At the opening in the fall of 1983, which the Cantors attended, Fr. Brooks commented that the gallery "affords the entire Holy Cross community an opportunity to experience that artistic beauty which so readily helps us attain the openness and tolerance necessary if we are to understand who we are and how we relate to one another."

From the outset, the Cantors' knowledge of the art world established the gallery's professionalism.

"We duplicate the standards of a museum in terms of humidity controls, security, lighting and air quality because the Cantors understood that and built it in from the beginning," says Hankins. "This is no small thing for a college. It plays a huge role in our being able to borrow objects. It gives us legitimacy."

In addition, Hankins stresses, the academic resources of the College itself provide an ongoing source of intellectual energy.

"The advantage of the connection with the departments," he says, "is that we are able to do extremely ambitious shows. When you look to collaborate with faculty members, you discover all of a sudden that you have a very large staff of museum experts on campus."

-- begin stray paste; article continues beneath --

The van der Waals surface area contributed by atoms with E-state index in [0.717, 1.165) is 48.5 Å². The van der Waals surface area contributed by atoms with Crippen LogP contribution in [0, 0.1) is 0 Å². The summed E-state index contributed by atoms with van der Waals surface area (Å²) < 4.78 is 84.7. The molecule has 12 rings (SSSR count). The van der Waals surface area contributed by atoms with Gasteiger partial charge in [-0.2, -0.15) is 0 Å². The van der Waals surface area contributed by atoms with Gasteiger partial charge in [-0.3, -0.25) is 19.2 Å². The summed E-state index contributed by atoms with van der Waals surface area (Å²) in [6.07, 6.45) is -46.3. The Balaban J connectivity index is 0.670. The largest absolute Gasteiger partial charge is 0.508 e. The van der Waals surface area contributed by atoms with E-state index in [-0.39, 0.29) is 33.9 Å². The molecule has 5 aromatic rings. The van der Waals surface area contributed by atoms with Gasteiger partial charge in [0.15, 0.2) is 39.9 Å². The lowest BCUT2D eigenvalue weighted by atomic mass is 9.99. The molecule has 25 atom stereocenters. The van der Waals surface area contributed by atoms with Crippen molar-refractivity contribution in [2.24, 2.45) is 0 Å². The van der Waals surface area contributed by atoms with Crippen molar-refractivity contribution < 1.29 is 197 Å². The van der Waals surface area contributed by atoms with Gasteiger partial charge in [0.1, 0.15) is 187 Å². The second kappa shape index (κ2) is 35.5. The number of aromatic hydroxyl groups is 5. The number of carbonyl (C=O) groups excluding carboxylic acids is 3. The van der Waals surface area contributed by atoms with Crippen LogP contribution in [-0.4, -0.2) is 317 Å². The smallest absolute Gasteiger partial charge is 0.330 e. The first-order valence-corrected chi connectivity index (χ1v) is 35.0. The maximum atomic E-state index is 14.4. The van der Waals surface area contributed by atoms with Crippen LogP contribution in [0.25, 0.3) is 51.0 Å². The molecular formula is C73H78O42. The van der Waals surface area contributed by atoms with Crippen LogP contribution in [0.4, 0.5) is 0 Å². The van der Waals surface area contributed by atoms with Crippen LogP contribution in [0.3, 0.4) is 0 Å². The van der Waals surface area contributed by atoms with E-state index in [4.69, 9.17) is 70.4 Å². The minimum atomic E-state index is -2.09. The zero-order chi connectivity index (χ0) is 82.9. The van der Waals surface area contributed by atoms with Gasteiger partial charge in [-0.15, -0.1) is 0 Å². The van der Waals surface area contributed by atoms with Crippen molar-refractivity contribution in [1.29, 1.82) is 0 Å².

Virginia Raguin, of the visual arts department, is in the process of curating her sixth show for the gallery — an examination of "Pilgrimages of Three Faiths: Christian, Buddhist, Muslim" — that will open in the spring of 2009. A medievalist with multifaceted interests in religious art, she considers the gallery "absolutely essential" to her teaching. 

"I've used the gallery constantly," Raguin says. "Inevitably, the installation of an exhibit is brilliant, subtly executed to bring out the subject matter. Roger is quite extraordinary in his ability to work with people and to bring the best out."

Moreover, Raguin has found that the process of curating and mounting an exhibition has had a critical impact on her own research.

"You're galvanized by the objects you're studying," she says. "By grouping them, you learn even more."

Like Hankins, Raguin attributes the gallery's capability to showcase major exhibitions to the sophisticated quality of the gallery's facilities.

"There are lots of galleries at other small colleges," she says. "But this is a professional gallery that can support major loans from major museums. We've borrowed from the Metropolitan, the MFA, Chicago, Princeton, Harvard."

Raguin emphasizes the complicated process of borrowing period pieces from a major museum like the Met: "You need a two-and-a-half year advance. There is paperwork up to the eyeballs and you have to go through conservators."

The Cantor Gallery's ability to undertake this process, she continues, "gives us an enormous amount of status as an institution."

With the announcement of a $1 million dollar challenge grant from the Cantor Foundation last November, that status is only likely to increase. The gift, the largest ever received by the gallery, requires Holy Cross to raise an additional $600,000 in matching funds, effectively doubling the gallery's endowment.

 

Treasures of the Cantor, continued>>>